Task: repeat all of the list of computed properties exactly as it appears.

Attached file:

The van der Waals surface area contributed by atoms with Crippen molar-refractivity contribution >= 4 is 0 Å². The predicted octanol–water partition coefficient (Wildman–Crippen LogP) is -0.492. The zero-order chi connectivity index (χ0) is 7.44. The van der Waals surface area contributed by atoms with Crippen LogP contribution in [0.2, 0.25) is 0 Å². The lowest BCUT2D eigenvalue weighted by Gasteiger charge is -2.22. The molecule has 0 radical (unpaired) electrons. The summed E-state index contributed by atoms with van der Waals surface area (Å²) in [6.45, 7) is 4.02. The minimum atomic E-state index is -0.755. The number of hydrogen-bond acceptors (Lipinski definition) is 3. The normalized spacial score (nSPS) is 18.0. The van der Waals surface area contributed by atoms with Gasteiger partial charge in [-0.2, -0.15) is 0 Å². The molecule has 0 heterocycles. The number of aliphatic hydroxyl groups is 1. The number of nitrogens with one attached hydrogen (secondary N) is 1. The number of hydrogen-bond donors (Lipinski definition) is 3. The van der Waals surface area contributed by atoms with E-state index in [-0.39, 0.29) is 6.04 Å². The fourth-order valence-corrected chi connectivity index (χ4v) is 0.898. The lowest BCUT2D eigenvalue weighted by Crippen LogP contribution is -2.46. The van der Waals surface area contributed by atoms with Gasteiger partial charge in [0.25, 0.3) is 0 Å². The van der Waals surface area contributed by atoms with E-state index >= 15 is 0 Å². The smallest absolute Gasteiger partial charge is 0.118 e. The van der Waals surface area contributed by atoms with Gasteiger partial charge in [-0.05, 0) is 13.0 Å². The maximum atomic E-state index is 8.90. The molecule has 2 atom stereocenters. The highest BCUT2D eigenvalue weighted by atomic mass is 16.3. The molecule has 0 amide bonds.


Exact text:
The van der Waals surface area contributed by atoms with Crippen molar-refractivity contribution >= 4 is 0 Å². The predicted octanol–water partition coefficient (Wildman–Crippen LogP) is -0.492. The zero-order chi connectivity index (χ0) is 7.44. The van der Waals surface area contributed by atoms with Crippen LogP contribution in [0.2, 0.25) is 0 Å². The lowest BCUT2D eigenvalue weighted by Gasteiger charge is -2.22. The molecule has 0 radical (unpaired) electrons. The summed E-state index contributed by atoms with van der Waals surface area (Å²) in [6.45, 7) is 4.02. The minimum atomic E-state index is -0.755. The number of hydrogen-bond acceptors (Lipinski definition) is 3. The normalized spacial score (nSPS) is 18.0. The van der Waals surface area contributed by atoms with Gasteiger partial charge in [-0.2, -0.15) is 0 Å². The molecule has 0 heterocycles. The number of aliphatic hydroxyl groups is 1. The number of nitrogens with one attached hydrogen (secondary N) is 1. The number of hydrogen-bond donors (Lipinski definition) is 3. The van der Waals surface area contributed by atoms with E-state index in [-0.39, 0.29) is 6.04 Å². The fourth-order valence-corrected chi connectivity index (χ4v) is 0.898. The lowest BCUT2D eigenvalue weighted by Crippen LogP contribution is -2.46. The van der Waals surface area contributed by atoms with Gasteiger partial charge in [0.25, 0.3) is 0 Å². The van der Waals surface area contributed by atoms with E-state index >= 15 is 0 Å². The smallest absolute Gasteiger partial charge is 0.118 e. The van der Waals surface area contributed by atoms with Gasteiger partial charge in [-0.05, 0) is 13.0 Å². The maximum atomic E-state index is 8.90. The molecule has 2 atom stereocenters. The highest BCUT2D eigenvalue weighted by atomic mass is 16.3. The molecule has 0 amide bonds.